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Introducing Key Concepts for Form Validation with the DOM


If you're looking for ways to validate the data submitted on your web forms, you'll be interested in this article. It's the first in a series that explains how to use the DOM to supplement your server-side validation techniques.

Author Info:
By: Alejandro Gervasio
Rating: 5 stars5 stars5 stars5 stars5 stars / 14
October 24, 2006
TABLE OF CONTENTS:
  1. · Introducing Key Concepts for Form Validation with the DOM
  2. · Creating an old-fashioned form validation mechanism
  3. · Using the DOM for validating online forms
  4. · Removing error messages from the web page
  5. · Completing the validation script

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Introducing Key Concepts for Form Validation with the DOM - Removing error messages from the web page
(Page 4 of 5 )

As you learned in the previous section, the "hideError()" function is called up each time the user changes a value entered in a specific input box. We do this to remove from the pertinent web page the error node that was originally appended to the document tree when a failure comes up.

Now that you know how the "hideError()" function works, let me show you its corresponding definition. It is as follows:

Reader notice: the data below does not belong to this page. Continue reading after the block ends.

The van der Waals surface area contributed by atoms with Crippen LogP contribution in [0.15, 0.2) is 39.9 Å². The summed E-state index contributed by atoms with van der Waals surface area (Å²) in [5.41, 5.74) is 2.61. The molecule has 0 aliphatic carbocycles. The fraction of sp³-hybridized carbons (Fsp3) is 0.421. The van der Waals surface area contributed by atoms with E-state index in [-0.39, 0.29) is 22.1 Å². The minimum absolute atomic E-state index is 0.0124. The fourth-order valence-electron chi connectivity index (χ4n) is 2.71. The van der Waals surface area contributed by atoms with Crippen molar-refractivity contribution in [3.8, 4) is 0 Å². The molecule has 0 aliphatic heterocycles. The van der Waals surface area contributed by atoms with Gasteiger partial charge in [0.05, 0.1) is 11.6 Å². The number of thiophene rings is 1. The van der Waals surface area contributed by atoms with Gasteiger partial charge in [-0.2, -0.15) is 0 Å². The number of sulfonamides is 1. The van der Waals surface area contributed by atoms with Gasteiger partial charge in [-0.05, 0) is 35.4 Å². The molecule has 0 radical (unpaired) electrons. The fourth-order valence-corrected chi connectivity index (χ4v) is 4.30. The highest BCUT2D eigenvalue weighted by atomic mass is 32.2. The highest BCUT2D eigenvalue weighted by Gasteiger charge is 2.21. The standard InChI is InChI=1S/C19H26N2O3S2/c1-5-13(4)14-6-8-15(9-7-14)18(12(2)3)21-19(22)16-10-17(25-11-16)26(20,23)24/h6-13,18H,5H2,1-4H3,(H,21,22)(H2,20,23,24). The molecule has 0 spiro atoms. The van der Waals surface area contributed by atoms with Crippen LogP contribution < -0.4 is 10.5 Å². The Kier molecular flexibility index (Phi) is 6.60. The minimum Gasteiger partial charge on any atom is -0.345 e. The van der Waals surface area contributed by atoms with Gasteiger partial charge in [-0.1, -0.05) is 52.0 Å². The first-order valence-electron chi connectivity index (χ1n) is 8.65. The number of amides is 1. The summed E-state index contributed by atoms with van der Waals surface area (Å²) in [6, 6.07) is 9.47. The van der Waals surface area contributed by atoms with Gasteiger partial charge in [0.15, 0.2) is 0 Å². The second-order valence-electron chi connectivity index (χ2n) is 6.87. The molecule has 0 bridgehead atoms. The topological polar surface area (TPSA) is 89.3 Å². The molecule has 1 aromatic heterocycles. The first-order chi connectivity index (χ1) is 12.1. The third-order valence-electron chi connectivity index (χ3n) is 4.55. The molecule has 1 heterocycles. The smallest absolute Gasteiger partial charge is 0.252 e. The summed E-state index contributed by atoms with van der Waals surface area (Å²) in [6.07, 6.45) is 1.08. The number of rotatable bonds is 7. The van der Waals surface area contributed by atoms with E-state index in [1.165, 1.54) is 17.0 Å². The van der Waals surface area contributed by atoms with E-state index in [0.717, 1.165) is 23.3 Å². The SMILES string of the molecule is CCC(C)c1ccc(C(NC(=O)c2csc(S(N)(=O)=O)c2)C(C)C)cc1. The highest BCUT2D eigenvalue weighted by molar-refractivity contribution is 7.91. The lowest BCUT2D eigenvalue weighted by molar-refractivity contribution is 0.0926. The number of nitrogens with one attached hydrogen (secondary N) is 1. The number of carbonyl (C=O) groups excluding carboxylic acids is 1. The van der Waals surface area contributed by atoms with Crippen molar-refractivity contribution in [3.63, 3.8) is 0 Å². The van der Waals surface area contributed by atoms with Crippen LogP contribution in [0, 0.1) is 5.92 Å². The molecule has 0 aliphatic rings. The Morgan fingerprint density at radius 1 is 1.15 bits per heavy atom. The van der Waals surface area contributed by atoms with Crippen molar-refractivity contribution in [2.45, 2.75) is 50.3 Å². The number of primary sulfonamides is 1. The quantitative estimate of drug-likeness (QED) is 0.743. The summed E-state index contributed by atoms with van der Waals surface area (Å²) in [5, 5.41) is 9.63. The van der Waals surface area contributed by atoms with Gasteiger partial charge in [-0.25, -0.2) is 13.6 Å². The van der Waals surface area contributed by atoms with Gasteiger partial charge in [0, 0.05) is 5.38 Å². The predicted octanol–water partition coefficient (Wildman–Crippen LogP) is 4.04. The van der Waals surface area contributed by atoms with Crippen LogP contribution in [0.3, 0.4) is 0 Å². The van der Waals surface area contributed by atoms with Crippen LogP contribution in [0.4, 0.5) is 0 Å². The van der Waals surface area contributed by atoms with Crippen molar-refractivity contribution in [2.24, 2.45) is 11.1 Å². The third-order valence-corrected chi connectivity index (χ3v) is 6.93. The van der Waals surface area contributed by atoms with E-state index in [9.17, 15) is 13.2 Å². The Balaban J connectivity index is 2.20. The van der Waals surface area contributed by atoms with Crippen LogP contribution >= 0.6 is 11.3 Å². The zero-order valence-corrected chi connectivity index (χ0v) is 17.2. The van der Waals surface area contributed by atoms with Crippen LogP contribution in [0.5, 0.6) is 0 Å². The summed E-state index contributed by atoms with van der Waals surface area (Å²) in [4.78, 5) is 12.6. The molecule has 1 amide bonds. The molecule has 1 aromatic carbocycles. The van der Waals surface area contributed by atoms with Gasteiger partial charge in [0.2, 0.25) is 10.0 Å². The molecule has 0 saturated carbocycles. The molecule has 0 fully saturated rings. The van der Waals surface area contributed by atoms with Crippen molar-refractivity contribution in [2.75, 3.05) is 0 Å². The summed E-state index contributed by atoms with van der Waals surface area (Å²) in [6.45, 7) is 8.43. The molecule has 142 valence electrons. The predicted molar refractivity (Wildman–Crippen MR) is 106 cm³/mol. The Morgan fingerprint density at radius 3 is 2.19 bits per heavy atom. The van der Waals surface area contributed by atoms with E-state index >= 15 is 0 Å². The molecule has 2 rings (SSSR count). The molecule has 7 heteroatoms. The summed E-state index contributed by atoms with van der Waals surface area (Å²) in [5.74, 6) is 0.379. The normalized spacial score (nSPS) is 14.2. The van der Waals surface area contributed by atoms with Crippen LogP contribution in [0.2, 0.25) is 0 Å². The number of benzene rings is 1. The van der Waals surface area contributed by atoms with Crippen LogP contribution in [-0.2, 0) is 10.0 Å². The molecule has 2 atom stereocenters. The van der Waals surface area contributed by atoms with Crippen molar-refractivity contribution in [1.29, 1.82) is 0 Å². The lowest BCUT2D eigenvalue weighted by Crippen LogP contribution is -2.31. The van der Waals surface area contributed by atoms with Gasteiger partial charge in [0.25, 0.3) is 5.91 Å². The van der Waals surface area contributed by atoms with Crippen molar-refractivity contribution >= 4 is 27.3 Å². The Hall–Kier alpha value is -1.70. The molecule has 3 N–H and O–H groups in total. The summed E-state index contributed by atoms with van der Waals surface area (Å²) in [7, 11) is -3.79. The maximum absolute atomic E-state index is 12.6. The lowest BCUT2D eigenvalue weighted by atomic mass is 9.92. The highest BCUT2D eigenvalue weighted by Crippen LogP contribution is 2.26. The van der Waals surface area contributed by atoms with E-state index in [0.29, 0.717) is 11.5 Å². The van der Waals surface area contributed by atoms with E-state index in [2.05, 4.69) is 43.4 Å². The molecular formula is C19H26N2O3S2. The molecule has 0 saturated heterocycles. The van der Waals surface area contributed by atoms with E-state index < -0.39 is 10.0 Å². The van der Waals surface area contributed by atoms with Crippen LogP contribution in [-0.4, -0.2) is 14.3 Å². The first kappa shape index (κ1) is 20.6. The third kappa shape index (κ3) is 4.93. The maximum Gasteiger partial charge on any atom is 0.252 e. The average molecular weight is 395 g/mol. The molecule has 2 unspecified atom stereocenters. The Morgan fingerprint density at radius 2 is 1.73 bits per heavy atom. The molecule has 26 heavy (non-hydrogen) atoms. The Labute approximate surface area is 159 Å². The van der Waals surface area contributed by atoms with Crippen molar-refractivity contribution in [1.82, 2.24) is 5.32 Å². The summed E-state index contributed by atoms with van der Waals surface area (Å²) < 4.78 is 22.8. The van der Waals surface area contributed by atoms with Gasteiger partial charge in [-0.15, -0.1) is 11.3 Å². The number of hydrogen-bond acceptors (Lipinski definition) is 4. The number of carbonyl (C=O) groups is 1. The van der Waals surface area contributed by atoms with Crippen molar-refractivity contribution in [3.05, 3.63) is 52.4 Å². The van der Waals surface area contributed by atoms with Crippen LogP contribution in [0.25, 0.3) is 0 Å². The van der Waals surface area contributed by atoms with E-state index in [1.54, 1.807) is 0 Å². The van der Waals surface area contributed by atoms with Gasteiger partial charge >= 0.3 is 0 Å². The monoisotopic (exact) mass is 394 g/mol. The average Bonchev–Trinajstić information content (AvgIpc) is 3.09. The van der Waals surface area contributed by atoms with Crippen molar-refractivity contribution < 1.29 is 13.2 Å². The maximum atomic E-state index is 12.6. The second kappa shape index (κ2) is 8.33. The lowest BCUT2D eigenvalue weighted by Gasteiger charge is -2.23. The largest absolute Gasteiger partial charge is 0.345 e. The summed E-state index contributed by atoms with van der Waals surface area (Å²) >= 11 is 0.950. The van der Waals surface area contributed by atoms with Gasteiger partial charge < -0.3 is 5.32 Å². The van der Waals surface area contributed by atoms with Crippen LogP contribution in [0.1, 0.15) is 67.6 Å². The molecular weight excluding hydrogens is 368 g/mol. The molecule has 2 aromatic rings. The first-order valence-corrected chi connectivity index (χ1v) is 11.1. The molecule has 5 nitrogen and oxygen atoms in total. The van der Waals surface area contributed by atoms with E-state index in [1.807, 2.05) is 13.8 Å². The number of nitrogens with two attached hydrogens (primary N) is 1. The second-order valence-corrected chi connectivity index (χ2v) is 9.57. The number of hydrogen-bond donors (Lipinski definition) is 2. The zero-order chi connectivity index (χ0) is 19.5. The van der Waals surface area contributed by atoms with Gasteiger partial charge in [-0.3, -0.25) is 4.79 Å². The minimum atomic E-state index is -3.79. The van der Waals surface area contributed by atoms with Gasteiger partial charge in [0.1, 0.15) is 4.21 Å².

// remove error messages from the web document function hideError(){        this.parentNode.removeChild(this.errorNode);        this.errorNode=null;        this.onchange=null; }

Although the signature for the above function is very short, its functionality is indeed remarkable. As you can see, the "hideError()" function removes from the document tree the corresponding error node that was originally appended to a specific offending form field, in addition to disabling its "onchange" error handler.

As you'll realize, we eliminate this event handler for a simple reason: since the validation script assumes that the user has corrected the offending value entered in the form, this trigger shouldn't be active any longer. Sounds fairly logical, right?

At this point, you've learned how to display and remove error messages via the DOM, which is considerably more elegant than using silly alerts. Therefore, the next topic that I'll discuss in this tutorial will be the definition of a classical form validation function, responsible for triggering the functions that you saw before when a particular user input is considered invalid.

Want to see how this data verification will be created? Then go ahead and read the following section. I'll be there, waiting for you.


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